Butterflies In My Stomach: The Gut-Brain Connection

Did you ever stop to wonder about the phrases “gut-wrenching, “nauseating” and “butterflies in the stomach”? They all have something in common: they describe the physical feeling, specifically that in your gut which accompanies emotional states.

Pushing away a plate of food or feeling as though you can’t eat when you are sad or angry is not just an emotional breakdown. The state of your mind plays a big role in the functioning of your body. Anger, anxiety, sadness, happiness, all these emotions can trigger symptoms in the gut.

Why does this happen?

Your brain and your stomach are connected, unsurprisingly. The communication network that connects them is called the gut-brain axis, and it is physical as well as biochemical. If you’ve ever heard the phrases “I’ve got a gut feeling or your gut is your second brain”, that’s because they are connected.

The physical connection

Neurons are primarily brain cells, but they are also found around the body where the nervous system is present. They control the behavior of your body, and there are about 100 billion of these in the brain, but also 500 million in your gut!

And 100 million of these are arranged in two thin layers of nerve cells that line the gastrointestinal tract, forming the enteric nervous system (ENS). The vagus nerve connects them and sends signals in both directions. Especially when you are stressed, the nerve signals your brain to start releasing stress hormones.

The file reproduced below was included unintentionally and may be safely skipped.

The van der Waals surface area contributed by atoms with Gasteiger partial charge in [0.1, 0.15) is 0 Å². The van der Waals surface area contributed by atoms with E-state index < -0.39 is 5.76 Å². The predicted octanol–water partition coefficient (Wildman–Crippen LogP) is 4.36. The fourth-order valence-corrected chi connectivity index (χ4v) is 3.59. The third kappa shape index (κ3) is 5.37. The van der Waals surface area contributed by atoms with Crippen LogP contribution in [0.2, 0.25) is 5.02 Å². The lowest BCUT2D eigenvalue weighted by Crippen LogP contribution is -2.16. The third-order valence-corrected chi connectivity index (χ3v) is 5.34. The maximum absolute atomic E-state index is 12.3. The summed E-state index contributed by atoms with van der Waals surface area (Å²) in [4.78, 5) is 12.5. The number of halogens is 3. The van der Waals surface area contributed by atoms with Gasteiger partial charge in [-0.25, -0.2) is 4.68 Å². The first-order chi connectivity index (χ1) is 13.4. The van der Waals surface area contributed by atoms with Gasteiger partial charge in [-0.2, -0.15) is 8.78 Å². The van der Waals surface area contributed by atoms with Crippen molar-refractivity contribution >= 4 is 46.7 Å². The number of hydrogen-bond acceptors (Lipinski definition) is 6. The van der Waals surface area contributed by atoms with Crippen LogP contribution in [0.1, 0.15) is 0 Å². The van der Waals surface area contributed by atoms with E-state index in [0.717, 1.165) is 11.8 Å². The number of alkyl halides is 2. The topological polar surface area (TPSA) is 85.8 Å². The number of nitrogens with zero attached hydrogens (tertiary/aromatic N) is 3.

The ENS is what triggers the emotional shifts that accompany digestive problems like Irritable Bowel Syndrome (IBS), constipation, diarrhea, bloating and stomach upset. This is why a high percentage of the people with these problems also develop depression and anxiety.

The biochemical connection

Nervous systems have messengers called neurotransmitters. They control feelings and emotions which change your state of mind. Neurotransmitters are also produced by gut cells and the natural flora in your stomach.

Neurotransmitters control feelings and emotions among many other things. Along with serotonin, which is the happy-hormone, they also secrete gamma-aminobutyric acid (GABA) which controls fear and anxiety.

Gut microbes also secrete short-chain fatty acids (SCFA) like butyrate, propionate and acetate by digesting fiber. SCFA can reduce appetite, and this knowledge is used to control weight gain.

Because of the two-way connection, if there are problems with your stomach, your brain reacts to them in a specific way. On the other hand, if you are experiencing mental distress, your stomach responds to that.

This is particularly obvious if you’ve gone to the doctor with stomach distress but there is no obvious physical cause. In such cases, the disorder cannot be treated without treating the mental trigger.

What effects can this have?

Now that you know how close the association between the brain and the gut is, you can begin to understand how this can manifest into different symptoms. The symptoms can be a result of upset in either the brain or the gut or both.

Inflammation

It has been known for a long time that inflammation is a risk factor and symptom for many diseases including depression and Alzheimer’s. The reason this happens is because the gut can influence the immune system, switch it on and off.

If the immune system is switched on too long, then the body becomes inflamed. When the gut barrier starts leaking, secretions from the microbes can cross over into the blood and cause inflammation. This is associated with depression, dementia, schizophrenia and Alzheimer’s.

Anxiety